[1] . . . I am not being funny when I say of Edward Wilson’s latest book that there are interesting and informative chapters on human evolution, and on the ways of social insects (which he knows better than any man alive), and it was a good idea to write a book comparing these two pinnacles of social evolution, but unfortunately one is obliged to wade through many pages of erroneous and downright perverse misunderstandings of evolutionary theory. In particular, Wilson now rejects “kin selection” (I shall explain this below) and replaces it with a revival of “group selection the poorly defined and incoherent view that evolution is driven by the differential survival of whole groups of organisms.


[2] Nobody doubts that some groups survive better than others. What is controversial is the idea that differential group survival drives evolution, as differential individual survival does. The American grey squirrel is driving our native red squirrel to extinction, no doubt because it happens to have certain advantages. That’s differential group survival. But you’d never say of any part of a squirrel that it evolved to promote the welfare of the grey squirrel over the red. Wilson wouldn’t say anything so silly about squirrels. He doesn’t realise that what he does say, if you examine it carefully, is as implausible and as unsupported by evidence.


[3] I would not venture such strong criticism of a great scientist were I not in good company. The Wilson thesis is based on a 2010 paper that he published jointly with two mathematicians, Martin Nowak and Corina Tarnita. When this paper appeared in Nature it provoked very strong criticism from more than 140 evolutionary biologists, including a majority of the most distinguished workers in the field. They include Alan Grafen, David Queller, Jerry Coyne, Richard Michod, Eric Charnov, Nick Barton, Alex Kacelnik, Leda Cosmides, John Tooby, Geoffrey Parker, Steven Pinker, Paul Sherman, Tim Clutton-Brock, Paul Harvey, Mary Jane West-Eberhard, Stephen Emlen, Malte Andersson, Stuart West, Richard Wrangham, Bernard Crespi, Robert Trivers and many others. These may not all be household names but let me assure you they know what they are talking about in the relevant fields.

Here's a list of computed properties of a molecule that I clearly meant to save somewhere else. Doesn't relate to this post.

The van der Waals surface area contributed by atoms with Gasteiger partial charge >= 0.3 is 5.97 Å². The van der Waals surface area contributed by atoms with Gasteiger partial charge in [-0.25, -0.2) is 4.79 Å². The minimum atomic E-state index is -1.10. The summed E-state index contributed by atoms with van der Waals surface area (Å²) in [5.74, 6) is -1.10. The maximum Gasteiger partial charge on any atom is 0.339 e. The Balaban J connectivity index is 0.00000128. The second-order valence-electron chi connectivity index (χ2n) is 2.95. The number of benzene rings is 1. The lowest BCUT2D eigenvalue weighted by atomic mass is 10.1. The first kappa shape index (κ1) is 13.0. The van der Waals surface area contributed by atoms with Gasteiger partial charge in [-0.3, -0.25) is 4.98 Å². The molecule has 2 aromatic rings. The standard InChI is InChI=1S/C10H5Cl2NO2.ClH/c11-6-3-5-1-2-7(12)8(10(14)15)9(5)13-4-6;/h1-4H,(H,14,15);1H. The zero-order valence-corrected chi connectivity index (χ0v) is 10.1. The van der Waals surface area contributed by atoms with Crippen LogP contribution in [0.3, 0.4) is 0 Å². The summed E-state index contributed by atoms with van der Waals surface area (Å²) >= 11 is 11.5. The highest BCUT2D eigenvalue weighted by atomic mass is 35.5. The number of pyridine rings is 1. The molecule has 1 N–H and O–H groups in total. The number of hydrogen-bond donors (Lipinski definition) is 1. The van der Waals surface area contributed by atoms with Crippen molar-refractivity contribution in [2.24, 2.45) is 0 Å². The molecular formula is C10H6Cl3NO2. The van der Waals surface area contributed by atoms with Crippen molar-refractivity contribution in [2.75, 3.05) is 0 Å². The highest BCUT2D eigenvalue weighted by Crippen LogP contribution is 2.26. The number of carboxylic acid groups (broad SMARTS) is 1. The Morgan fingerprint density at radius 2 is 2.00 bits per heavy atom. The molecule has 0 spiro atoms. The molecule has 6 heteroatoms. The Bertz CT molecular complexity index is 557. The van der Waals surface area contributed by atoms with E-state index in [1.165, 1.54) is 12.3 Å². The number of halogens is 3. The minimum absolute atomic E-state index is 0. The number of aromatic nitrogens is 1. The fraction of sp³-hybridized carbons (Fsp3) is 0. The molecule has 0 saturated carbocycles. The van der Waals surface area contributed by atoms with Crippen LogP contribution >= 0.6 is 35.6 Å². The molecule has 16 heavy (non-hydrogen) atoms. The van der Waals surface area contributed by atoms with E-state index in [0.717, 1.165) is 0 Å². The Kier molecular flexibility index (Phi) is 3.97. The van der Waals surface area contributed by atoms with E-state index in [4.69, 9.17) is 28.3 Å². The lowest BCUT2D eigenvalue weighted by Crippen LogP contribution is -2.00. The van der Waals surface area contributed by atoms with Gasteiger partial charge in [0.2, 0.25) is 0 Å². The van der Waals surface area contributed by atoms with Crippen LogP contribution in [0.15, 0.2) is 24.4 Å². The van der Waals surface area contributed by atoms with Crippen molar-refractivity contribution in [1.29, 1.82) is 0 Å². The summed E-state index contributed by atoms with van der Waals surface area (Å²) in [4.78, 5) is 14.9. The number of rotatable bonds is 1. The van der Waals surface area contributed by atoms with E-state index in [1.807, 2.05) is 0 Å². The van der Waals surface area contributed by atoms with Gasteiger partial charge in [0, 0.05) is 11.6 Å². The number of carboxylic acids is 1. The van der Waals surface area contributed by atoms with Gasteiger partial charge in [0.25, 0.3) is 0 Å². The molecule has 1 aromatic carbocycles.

[4] I’m reminded of the old Punch cartoon where a mother beams down on a military parade and proudly exclaims, “There’s my boy, he’s the only one in step.” Is Wilson the only evolutionary biologist in step? Scientists dislike arguing from authority, so perhaps I shouldn’t have mentioned the 140 dissenting authorities. But one can make a good case that the 2010 paper would never have been published in Nature had it been submitted anonymously and subjected to ordinary peer-review, bereft of the massively authoritative name of Edward O Wilson. If it was authority that got the paper published, there is poetic justice in deploying authority in reply.


[5] Then there’s the patrician hauteur with which Wilson ignores the very serious drubbing his Nature paper received. He doesn’t even mention those many critics: not a single, solitary sentence. Does he think his authority justifies going over the heads of experts and appealing directly to a popular audience, as if the professional controversy didn’t exist— as if acceptance of his (tiny) minority view were a done deal? “The beautiful theory [kin selection, see below] never worked well anyway, and now it has collapsed.” Yes it did and does work, and no it hasn’t collapsed. For Wilson not to acknowledge that he speaks for himself against the great majority of his professional colleagues is— it pains me to say this of a lifelong hero— an act of wanton arrogance.